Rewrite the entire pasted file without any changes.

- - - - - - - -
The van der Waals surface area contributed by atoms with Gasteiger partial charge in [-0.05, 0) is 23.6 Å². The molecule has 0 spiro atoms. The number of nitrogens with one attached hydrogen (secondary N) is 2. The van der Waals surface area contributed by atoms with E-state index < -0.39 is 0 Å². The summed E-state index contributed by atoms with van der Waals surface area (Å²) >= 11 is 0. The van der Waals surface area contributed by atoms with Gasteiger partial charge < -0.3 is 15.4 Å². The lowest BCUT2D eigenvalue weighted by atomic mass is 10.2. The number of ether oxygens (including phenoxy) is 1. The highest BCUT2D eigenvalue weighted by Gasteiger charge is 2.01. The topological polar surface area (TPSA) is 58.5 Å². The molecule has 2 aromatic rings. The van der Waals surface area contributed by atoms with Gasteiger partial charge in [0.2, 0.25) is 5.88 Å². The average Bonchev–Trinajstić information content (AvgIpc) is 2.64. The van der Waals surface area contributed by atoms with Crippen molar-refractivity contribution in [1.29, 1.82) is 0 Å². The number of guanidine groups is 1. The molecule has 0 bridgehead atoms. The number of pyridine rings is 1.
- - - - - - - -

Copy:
The van der Waals surface area contributed by atoms with Gasteiger partial charge in [-0.05, 0) is 23.6 Å². The molecule has 0 spiro atoms. The number of nitrogens with one attached hydrogen (secondary N) is 2. The van der Waals surface area contributed by atoms with E-state index < -0.39 is 0 Å². The summed E-state index contributed by atoms with van der Waals surface area (Å²) >= 11 is 0. The van der Waals surface area contributed by atoms with Gasteiger partial charge < -0.3 is 15.4 Å². The lowest BCUT2D eigenvalue weighted by atomic mass is 10.2. The number of ether oxygens (including phenoxy) is 1. The highest BCUT2D eigenvalue weighted by Gasteiger charge is 2.01. The topological polar surface area (TPSA) is 58.5 Å². The molecule has 2 aromatic rings. The van der Waals surface area contributed by atoms with Gasteiger partial charge in [0.2, 0.25) is 5.88 Å². The average Bonchev–Trinajstić information content (AvgIpc) is 2.64. The van der Waals surface area contributed by atoms with Crippen molar-refractivity contribution in [1.29, 1.82) is 0 Å². The number of guanidine groups is 1. The molecule has 0 bridgehead atoms. The number of pyridine rings is 1.